In the accessibility world, PDF gets a decidedly mixed review. On the one hand, PDF is an extraordinarily flexible vehicle capable of providing accessible structure to documents from almost any source. On the other hand, this same flexibility makes quality-control a challenge, and understandings vary about what is and is not necessary in order to consider a given file "accessible and compliant with Section 508".
For these reasons, it is always vastly preferable that the structure information necessary for PDF accessibility be provided by the authoring software when the PDF is created. Any other solution involves PDF editing expertise that very understandably confuses and frustrates many users; all the more so because it should be unnecessary.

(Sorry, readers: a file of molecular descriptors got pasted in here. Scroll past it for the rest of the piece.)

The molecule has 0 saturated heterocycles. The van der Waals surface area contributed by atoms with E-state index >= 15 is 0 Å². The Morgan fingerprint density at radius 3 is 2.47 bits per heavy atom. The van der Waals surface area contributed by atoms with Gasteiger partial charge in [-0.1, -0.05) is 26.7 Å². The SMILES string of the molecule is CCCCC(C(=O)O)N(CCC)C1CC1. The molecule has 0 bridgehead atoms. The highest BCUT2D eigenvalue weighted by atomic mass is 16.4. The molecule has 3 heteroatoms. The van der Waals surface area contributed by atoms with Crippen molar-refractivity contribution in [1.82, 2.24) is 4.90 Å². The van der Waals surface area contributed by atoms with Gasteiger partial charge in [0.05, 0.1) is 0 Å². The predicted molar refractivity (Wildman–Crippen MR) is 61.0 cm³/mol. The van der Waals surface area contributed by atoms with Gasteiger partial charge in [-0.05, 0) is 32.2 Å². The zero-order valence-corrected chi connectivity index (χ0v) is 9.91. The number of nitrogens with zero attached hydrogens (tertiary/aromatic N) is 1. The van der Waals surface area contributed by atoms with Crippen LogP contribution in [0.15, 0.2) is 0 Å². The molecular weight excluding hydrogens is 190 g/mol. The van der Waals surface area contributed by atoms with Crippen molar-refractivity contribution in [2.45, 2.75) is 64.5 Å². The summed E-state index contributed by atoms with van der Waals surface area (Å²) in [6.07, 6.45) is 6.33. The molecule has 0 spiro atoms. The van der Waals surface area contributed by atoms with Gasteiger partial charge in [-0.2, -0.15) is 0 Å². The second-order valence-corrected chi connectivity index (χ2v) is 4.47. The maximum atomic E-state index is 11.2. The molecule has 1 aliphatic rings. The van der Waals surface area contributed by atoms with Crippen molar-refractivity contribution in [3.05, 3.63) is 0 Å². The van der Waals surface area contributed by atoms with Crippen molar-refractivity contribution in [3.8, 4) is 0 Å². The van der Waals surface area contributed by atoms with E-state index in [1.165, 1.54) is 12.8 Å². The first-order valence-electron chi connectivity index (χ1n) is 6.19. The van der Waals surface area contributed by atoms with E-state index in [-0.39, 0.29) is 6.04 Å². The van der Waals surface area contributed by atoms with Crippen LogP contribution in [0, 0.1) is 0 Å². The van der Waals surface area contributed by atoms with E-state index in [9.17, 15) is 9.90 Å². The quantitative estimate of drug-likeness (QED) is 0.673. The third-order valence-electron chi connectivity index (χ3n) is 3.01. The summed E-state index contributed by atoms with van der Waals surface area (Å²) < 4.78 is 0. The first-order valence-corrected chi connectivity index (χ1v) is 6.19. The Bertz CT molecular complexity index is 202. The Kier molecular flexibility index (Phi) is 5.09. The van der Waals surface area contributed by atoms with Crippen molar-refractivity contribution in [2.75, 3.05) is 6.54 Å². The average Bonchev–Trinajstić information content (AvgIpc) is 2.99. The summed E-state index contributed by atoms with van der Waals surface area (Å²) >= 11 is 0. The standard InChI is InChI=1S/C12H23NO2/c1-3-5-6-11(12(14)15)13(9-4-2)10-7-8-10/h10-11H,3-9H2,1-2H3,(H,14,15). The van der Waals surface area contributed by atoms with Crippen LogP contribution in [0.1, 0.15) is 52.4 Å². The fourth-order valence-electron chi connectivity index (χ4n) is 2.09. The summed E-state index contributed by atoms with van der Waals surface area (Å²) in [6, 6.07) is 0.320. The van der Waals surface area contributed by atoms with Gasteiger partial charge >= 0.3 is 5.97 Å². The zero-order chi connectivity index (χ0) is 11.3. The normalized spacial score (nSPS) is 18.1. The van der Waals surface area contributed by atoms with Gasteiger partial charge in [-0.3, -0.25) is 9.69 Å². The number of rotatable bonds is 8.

The solution? There is no good solution -- for now. At the present time, Word can't make a Word file that complies with Section 508, paragraphs (g) and (h), so don't expect it to make a compliant PDF either. Were you hoping that Open Office might do better? Me too. Think again; OO 3.1 slavishly follows Word, and includes the exact same limitations.
Those with Adobe Acrobat Professional may correct their table structures after PDF creation. Those distributing Word files are stuck.
Manufacturers of authoring software should focus on the essentials in their own applications -- and that certainly includes getting table structure right! The coming Section 508 "refresh" is considerably more demanding than the existing regulations. Better authoring tools are in everyone's interest, and soon.
OK, so you want to stamp your document. Maybe you need to give reviewers some advice about the document's status or sensitivity. This tip from author Ted Padova demonstrates how to add stamps with the Stamp Tool along with related comments.